The microprocessor is the most profound technology since the steam engine and has, therefore, created an inflorescence of fortunes such as has never been seen before. Of the 400 people on the Forbes List for 2011, no fewer than 48 of them are categorized as having fortunes based on “technology.” Many other fortunes on the list, such as those of the Walton family, which founded Walmart, would not have been possible without the microprocessor. And again, for every one of these billion dollar new fortunes, there are dozens of multi-million dollar ones and million dollar ones. The wealth creation caused by the microprocessor is astonishing.

And these new fortunes can arise with amazing speed. Instagram, which developed a photo-sharing technology, was founded in October 2010, and was bought this month for $1 billion. The buyer was Facebook, which was founded in 2004. Facebook’s principal stockholder, Mark Zuckerberg, who is all of 27 years old, is worth $17.5 billion, according to Forbes. He will be a lot richer still when Facebook’s IPO launches soon.

This process, inevitably, causes income inequality to widen. To suppress the process, i.e., to prevent the creation of these great new fortunes, would be to suppress wealth creation itself, economic idiocy of the highest order. No one is one dime the poorer because the likes of Bill Gates, Mark Zuckerberg, and Michael Dell have become multi-billionaires in the last few years. We are all richer thanks to them. (That includes me, who is writing this on a brand new Dell computer that works great. Thanks, Mike!)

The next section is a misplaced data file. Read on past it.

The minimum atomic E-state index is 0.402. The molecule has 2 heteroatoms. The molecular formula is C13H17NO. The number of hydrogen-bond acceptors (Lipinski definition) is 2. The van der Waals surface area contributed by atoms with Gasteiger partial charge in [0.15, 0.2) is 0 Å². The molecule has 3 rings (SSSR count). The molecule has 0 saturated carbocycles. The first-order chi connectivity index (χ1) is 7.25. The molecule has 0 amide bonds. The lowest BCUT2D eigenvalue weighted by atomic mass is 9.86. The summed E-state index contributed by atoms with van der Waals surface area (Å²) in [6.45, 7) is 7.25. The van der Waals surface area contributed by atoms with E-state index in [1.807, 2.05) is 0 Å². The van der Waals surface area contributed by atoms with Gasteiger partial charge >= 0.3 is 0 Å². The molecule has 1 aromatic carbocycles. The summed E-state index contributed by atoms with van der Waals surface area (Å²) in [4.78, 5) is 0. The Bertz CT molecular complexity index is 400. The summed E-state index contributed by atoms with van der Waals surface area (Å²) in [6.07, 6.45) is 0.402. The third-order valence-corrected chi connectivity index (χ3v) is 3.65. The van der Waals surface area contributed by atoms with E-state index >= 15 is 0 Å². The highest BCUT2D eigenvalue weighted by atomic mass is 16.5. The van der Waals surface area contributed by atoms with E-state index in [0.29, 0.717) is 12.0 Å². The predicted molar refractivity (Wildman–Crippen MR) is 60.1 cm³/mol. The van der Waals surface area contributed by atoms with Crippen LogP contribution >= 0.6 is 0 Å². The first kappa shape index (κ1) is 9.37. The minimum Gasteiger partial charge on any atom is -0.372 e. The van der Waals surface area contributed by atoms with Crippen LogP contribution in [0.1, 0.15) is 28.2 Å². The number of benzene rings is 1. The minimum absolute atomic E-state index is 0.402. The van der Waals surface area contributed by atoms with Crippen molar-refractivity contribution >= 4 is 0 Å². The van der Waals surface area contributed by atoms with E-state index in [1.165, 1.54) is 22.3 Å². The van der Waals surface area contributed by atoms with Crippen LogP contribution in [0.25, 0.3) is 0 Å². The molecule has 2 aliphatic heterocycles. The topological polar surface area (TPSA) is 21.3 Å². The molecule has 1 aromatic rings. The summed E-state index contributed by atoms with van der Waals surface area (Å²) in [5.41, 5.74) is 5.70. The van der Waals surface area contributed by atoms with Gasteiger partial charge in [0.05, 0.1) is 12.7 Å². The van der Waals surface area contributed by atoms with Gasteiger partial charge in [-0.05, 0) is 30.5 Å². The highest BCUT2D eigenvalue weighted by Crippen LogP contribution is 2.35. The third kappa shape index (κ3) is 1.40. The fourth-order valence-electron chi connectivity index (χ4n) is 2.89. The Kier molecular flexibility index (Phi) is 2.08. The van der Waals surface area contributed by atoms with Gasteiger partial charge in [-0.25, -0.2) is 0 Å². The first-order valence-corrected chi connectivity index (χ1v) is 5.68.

And while we should certainly take the issue of income equality seriously, I’m not at all sure we should take President Obama’s remedy du jour—the Buffett Rule—seriously at all. It’s nothing but an attempt to double the tax on capital gains in the name of “fairness,” the most subjective term in the American political vocabulary. I like John Hinderaker’s suggestion on Powerline:

So how about if the GOP responds to any legislation incorporating the Buffett Rule by seeing the Democrats their demagoguery and raising them with a couple of demagogic proposals of their own, in the form of proposed amendments? The Republicans could say, sure, we’ll go along with the Buffett Rule if you Democrats will agree to the Reynolds Tax, a 50 percent surtax on the increased incomes of former government officials when they move into the private sector, working for the same companies they once regulated. Or Republicans could offer an amendment incorporating the Clooney Rule, based on the fact that actors and actresses are such advocates of higher taxes: a new, 80 percent tax rate on all income in excess of $1 million earned by acting in any film or theatrical production. Or they could counter with the K Street Rule, an 80 percent tax on all income in excess of $1 million earned by lobbying. Or the Ambulance Chaser Tax, an 80 percent levy on all lawyer contingent fee income in excess of 10 percent of a recovery. (That one would provoke howling from coast to coast, from one of the Democrats’ prime constituencies.)